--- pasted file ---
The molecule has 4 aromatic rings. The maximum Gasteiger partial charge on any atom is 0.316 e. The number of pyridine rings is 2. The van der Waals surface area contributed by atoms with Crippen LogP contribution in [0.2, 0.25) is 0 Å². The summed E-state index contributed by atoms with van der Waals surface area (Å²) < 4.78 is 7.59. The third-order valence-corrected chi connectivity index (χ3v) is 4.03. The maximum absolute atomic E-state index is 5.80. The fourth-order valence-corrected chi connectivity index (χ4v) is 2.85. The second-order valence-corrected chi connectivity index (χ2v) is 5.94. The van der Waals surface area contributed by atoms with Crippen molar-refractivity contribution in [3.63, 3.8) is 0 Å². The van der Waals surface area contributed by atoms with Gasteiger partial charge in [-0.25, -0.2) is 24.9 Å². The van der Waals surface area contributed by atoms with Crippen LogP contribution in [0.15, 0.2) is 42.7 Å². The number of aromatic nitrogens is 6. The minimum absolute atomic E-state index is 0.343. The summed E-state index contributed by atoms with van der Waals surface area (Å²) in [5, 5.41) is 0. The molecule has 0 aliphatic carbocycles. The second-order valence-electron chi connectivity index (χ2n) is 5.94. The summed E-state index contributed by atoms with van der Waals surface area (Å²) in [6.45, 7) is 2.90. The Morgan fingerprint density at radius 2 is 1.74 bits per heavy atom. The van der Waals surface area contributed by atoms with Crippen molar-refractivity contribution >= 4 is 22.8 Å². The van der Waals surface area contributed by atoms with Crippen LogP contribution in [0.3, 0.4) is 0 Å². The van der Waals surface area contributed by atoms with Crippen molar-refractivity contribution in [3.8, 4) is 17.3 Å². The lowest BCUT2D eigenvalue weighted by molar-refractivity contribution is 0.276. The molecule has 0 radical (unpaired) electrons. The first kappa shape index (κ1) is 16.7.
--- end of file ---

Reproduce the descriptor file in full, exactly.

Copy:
The molecule has 4 aromatic rings. The maximum Gasteiger partial charge on any atom is 0.316 e. The number of pyridine rings is 2. The van der Waals surface area contributed by atoms with Crippen LogP contribution in [0.2, 0.25) is 0 Å². The summed E-state index contributed by atoms with van der Waals surface area (Å²) < 4.78 is 7.59. The third-order valence-corrected chi connectivity index (χ3v) is 4.03. The maximum absolute atomic E-state index is 5.80. The fourth-order valence-corrected chi connectivity index (χ4v) is 2.85. The second-order valence-corrected chi connectivity index (χ2v) is 5.94. The van der Waals surface area contributed by atoms with Crippen molar-refractivity contribution in [3.63, 3.8) is 0 Å². The van der Waals surface area contributed by atoms with Gasteiger partial charge in [-0.25, -0.2) is 24.9 Å². The van der Waals surface area contributed by atoms with Crippen LogP contribution in [0.15, 0.2) is 42.7 Å². The number of aromatic nitrogens is 6. The minimum absolute atomic E-state index is 0.343. The summed E-state index contributed by atoms with van der Waals surface area (Å²) in [5, 5.41) is 0. The molecule has 0 aliphatic carbocycles. The second-order valence-electron chi connectivity index (χ2n) is 5.94. The summed E-state index contributed by atoms with van der Waals surface area (Å²) in [6.45, 7) is 2.90. The Morgan fingerprint density at radius 2 is 1.74 bits per heavy atom. The van der Waals surface area contributed by atoms with Crippen molar-refractivity contribution >= 4 is 22.8 Å². The van der Waals surface area contributed by atoms with Crippen LogP contribution in [0.3, 0.4) is 0 Å². The van der Waals surface area contributed by atoms with Crippen molar-refractivity contribution in [3.8, 4) is 17.3 Å². The lowest BCUT2D eigenvalue weighted by molar-refractivity contribution is 0.276. The molecule has 0 radical (unpaired) electrons. The first kappa shape index (κ1) is 16.7.